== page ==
Reviews | Written by Chris Jackson 23/01/2021

WRESTLING EMPIRE

PLATFORM: SWITCH (OTHERS TBA) | RELEASE DATE: OUT NOW

Developer MDickie has been making games for the best part of two decades now. Wrestling Empire is not only the latest in a long line of wrestling games, but also the first to be released on a major console (previous titles were only available for PC and / or mobile). Taking its influences from the fondly-remembered late 90s era of wrestling games, notably the N64 classic No Mercy, Empire allows players to either battle each other in a huge variety of single and multiplayer exhibition modes (from regular one on ones and tags to huge multi-person tag team battle royales, all with a crazy amount of options for customising the rules to your liking) or take a character through a career mode to win championships across the land.

In a slight disappointment, you're not able to take a custom character through the career mode. Instead, your only option is to choose one of the game's 350+ roster members and edit their appearance and moves to make them “yours”. Although, during your career, the boss of your current promotion will often recommend changing up your strikes, grapples, name and gimmick - sometimes outright insisting on it - so your character is likely to end up being wildly different to the one you started with. Working your way up the ranks from wrestling school showcases with no crowd (sounds familiar...) through 11 different promotions with increasing attendances and financial rewards, you'll encounter disgruntled wrestlers wanting to rebel against the promoter, feud with other wrestlers, negotiate the terms of your contract (affecting how much you get paid and adding stipulations like health insurance to cover injuries or creative control to allow you to refuse storylines without being punished). It can be a bit tricky to get going, often reaching a point where you're told you can't progress any further in your current company but no other offers are coming in from elsewhere so you just have to plod along until someone gets in touch.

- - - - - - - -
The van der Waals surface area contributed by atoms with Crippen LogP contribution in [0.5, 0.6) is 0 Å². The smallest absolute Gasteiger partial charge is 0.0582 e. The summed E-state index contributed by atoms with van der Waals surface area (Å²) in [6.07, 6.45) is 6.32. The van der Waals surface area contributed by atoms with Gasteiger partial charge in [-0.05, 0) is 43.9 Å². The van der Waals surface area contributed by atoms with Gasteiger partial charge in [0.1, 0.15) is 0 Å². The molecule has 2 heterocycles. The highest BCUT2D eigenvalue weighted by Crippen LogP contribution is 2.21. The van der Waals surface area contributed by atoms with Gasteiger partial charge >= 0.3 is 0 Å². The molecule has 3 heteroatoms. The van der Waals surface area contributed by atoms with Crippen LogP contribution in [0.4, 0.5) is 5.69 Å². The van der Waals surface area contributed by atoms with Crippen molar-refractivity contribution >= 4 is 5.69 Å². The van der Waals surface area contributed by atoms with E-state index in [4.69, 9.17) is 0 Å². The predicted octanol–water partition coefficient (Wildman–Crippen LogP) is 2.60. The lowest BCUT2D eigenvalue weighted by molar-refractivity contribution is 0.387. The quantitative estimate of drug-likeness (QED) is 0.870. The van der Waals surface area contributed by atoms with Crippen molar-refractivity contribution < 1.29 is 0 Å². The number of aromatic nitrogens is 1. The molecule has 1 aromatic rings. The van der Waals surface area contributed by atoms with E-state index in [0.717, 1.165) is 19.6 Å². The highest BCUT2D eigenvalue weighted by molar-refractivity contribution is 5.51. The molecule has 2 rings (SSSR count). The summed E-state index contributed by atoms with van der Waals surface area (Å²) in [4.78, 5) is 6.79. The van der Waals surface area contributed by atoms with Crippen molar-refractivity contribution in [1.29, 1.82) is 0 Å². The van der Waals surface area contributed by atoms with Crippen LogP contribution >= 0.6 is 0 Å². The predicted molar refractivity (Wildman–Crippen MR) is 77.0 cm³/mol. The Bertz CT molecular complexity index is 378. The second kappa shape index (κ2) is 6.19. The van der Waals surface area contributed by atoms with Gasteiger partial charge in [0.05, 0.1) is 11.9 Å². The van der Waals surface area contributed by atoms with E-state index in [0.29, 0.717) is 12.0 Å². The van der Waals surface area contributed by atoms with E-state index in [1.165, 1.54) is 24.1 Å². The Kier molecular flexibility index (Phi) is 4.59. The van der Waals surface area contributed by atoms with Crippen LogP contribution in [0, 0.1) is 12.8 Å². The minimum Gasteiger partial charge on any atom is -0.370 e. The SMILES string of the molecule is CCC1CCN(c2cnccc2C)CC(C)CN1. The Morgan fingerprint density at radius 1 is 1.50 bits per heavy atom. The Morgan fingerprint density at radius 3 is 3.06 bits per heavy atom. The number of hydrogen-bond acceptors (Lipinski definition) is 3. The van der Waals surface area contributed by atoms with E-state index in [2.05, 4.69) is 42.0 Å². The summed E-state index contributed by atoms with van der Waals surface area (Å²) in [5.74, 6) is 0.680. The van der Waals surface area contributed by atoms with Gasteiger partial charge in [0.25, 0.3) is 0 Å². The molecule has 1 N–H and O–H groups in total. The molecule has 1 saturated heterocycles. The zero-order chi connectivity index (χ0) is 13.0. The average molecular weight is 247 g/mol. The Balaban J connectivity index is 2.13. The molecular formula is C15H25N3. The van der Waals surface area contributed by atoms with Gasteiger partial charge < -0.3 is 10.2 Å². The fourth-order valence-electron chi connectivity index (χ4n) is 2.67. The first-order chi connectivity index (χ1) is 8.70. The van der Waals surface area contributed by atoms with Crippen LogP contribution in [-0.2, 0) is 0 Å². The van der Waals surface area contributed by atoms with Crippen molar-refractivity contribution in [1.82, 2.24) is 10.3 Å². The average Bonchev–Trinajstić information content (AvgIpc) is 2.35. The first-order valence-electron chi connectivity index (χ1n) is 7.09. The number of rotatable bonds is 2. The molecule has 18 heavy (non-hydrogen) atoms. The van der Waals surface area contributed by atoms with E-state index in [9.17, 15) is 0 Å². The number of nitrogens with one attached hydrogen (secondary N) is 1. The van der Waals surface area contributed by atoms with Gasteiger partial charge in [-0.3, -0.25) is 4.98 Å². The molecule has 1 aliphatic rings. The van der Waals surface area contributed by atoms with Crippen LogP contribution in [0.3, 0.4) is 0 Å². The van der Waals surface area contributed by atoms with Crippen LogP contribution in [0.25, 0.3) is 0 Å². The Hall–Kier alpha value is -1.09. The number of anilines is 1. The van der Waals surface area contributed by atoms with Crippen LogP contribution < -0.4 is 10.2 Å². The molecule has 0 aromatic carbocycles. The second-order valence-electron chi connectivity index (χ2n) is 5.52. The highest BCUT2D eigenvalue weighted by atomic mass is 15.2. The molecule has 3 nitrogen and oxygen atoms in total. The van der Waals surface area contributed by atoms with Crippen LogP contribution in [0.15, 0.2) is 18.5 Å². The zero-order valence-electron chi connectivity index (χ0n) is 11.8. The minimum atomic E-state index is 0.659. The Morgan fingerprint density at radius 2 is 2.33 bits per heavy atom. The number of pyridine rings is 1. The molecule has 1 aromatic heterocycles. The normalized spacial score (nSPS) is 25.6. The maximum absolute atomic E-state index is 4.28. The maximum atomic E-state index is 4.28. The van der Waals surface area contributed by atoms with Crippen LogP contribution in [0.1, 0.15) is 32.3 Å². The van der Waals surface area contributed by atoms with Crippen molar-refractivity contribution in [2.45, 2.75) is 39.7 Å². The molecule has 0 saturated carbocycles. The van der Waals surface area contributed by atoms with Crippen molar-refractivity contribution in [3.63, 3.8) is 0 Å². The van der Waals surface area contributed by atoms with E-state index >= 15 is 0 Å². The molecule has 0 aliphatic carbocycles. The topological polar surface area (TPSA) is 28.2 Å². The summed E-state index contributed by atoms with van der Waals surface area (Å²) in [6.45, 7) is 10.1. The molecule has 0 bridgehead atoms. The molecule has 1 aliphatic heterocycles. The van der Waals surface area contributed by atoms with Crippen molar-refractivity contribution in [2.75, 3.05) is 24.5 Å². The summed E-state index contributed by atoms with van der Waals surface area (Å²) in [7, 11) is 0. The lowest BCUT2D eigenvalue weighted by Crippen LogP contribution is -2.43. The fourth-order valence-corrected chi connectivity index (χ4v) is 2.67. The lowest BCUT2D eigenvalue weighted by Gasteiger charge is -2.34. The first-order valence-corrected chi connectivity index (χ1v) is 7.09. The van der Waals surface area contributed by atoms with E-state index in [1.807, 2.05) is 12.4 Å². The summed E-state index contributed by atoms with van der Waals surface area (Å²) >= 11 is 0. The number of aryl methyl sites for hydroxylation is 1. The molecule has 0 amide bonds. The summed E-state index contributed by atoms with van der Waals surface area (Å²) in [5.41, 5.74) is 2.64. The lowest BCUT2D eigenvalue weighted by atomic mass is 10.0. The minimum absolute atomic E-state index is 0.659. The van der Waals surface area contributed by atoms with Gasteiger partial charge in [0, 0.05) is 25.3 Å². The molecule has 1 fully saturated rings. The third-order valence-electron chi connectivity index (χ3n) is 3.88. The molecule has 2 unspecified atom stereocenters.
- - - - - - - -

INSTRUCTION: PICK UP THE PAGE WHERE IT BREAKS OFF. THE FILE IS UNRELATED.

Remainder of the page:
The actual gameplay might not be what you'd call accomplished, but it's mighty good fun. Controls are super simple and many moves can be linked together with other human players so you can, in theory, do things like slingshotting an opponent into your partner who can immediately grab them and flip them over into a brain buster. It's all very loose and floaty, with wrestlers often flinging themselves across the ring, falling over, sometimes vanishing into the crowd and landing flying elbow drops on unsuspecting spectators for no reason at all, but that's part of the game's charm... The extreme madness of MDickie's previous games hasn't quite been carried over to Empire, so you won't be dismembering anyone any time soon, but you can still throw explosives, set stacks of tables on fire, and generally cause massive amounts of carnage. Once you get the hang of how things work, the challenge does wane a little bit, but ramping up the difficulty and playing around with the options menu usually helps to maintain the chaos.

There are only a handful of wrestling games on the Switch at the moment, and the ones that exist aren't exactly what you'd call essential. If you're after a bit of portable grappling action, the overall silliness of Wrestling Empire will certainly keep you occupied for a while. It feels slightly bare bones at the moment, but plenty of free updates are set for the coming months to beef up the amount of playable game modes. Buy it now and see how the game evolves, or hang on a little while and dive in when a few more features have been added. Either way, it's a good fun time, and currently the best wrestling game available on the Switch!

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